The Importance of Wearing a Lifejacket While Boating on Ontario Waterways - Diamond and Diamond Lawyers

The Importance of Wearing a Lifejacket While Boating on Ontario Waterways


Ontario has more than 400,000 lakes, streams and rivers offering boaters countless hours of pleasure. The enjoyment of being on the water comes to a quick end when someone falls overboard. According to the Canadian Red Cross, drowning accidents claim the lives of about 525 Canadians annually, but 90 percent of drownings occurring on the waterways could be prevented by simply wearing a lifejacket.

Compliance with the law

Recreational boaters in Ontario and other parts of Canada must have a personal floatation device or lifejacket on board for each person to be in compliance with the law. The Red Cross study into boating accidents offers the following details about boaters to show how the current lifejacket regulations might not be doing enough:

  • 24 percent of deaths occurred when a lifejacket or personal floatation device was on a boat and not being worn
  • Only 50 percent of the boaters polled by the Red Cross said they wore a lifejacket
  • 82 percent of the people who admitted they did not wear a lifejacket all the time did so while believing the law required them to wear it

The statistics show how important lifejackets and personal floatation devices are in promoting water safety, but people continue to find excuses not to wear them.

Lifejackets only save lives when they are worn

Being in compliance with Canadian law, which includes paddleboards in its definition of recreational watercraft, by having lifejackets available will not save a life unless the jacket is worn. Accidents happen quickly and may leave little or no time to find and put on a lifejacket.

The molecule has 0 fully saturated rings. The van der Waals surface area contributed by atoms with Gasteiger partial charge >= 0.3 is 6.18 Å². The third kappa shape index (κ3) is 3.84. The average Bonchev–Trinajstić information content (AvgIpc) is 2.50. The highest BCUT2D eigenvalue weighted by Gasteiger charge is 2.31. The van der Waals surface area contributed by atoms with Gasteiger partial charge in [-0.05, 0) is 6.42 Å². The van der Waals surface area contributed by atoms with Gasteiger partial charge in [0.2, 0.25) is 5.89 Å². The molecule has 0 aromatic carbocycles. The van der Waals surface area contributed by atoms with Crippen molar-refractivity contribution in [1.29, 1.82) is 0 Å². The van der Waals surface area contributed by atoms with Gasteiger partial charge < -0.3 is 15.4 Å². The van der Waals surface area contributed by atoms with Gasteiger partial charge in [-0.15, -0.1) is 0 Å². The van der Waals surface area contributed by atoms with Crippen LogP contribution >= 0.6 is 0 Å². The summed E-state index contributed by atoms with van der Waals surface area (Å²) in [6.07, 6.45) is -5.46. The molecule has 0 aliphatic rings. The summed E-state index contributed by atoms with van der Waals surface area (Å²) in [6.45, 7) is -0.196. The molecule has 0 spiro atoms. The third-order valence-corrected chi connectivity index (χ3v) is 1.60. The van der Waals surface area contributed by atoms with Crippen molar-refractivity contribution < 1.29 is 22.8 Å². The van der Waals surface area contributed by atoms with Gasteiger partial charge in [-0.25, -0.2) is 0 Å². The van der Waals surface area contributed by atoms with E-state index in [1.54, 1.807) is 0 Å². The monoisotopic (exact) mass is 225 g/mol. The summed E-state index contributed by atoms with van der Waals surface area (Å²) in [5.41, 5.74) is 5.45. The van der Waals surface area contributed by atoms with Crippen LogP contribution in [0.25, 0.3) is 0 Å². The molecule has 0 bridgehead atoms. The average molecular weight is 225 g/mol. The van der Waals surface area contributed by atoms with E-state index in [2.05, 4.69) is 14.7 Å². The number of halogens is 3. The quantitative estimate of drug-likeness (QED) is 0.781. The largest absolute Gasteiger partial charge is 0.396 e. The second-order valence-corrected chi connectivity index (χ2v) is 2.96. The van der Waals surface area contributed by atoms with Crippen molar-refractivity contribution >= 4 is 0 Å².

The ability to swim is no excuse for not wearing a lifejacket. The shock of being submersed in the cold waters of a lake or river can quickly immobilize even the best swimmer or cause the individual to lose consciousness. Wearing an approved floatation device designed to keep a person’s face out of the water could save a life. Some lifejackets are insulated to slow the body’s loss of heat while a person is in the water.

Personal floatation devices

Although lifejackets offer better floatation and are better at keeping a person’s face out of the water by turning them, personal floatation devices have a few benefits to offer. They usually are not as heavy or as bulky as lifejackets, and many of them are specifically designed to be worn throughout the day without restricting activities.

Whichever type of device a person chooses, it is important to purchase one that fits properly. A lifejacket that is too big for its wearer can be dangerous by causing the person to float with his or her face in the water. A lifejacket that is too small could be unable of keeping a person afloat.

Getting help when boating accidents happen

The personal injury lawyers at Diamond and Diamond are there to help in the event you or a loved one is injured in a boating accident. They have experience obtaining compensation for accident victims. Contact our 24/7 injury hotline at 1-800-567-HURTor visit our website to speak to someone now about your claim. Consultations are free, and we have offices located throughout Ontario.

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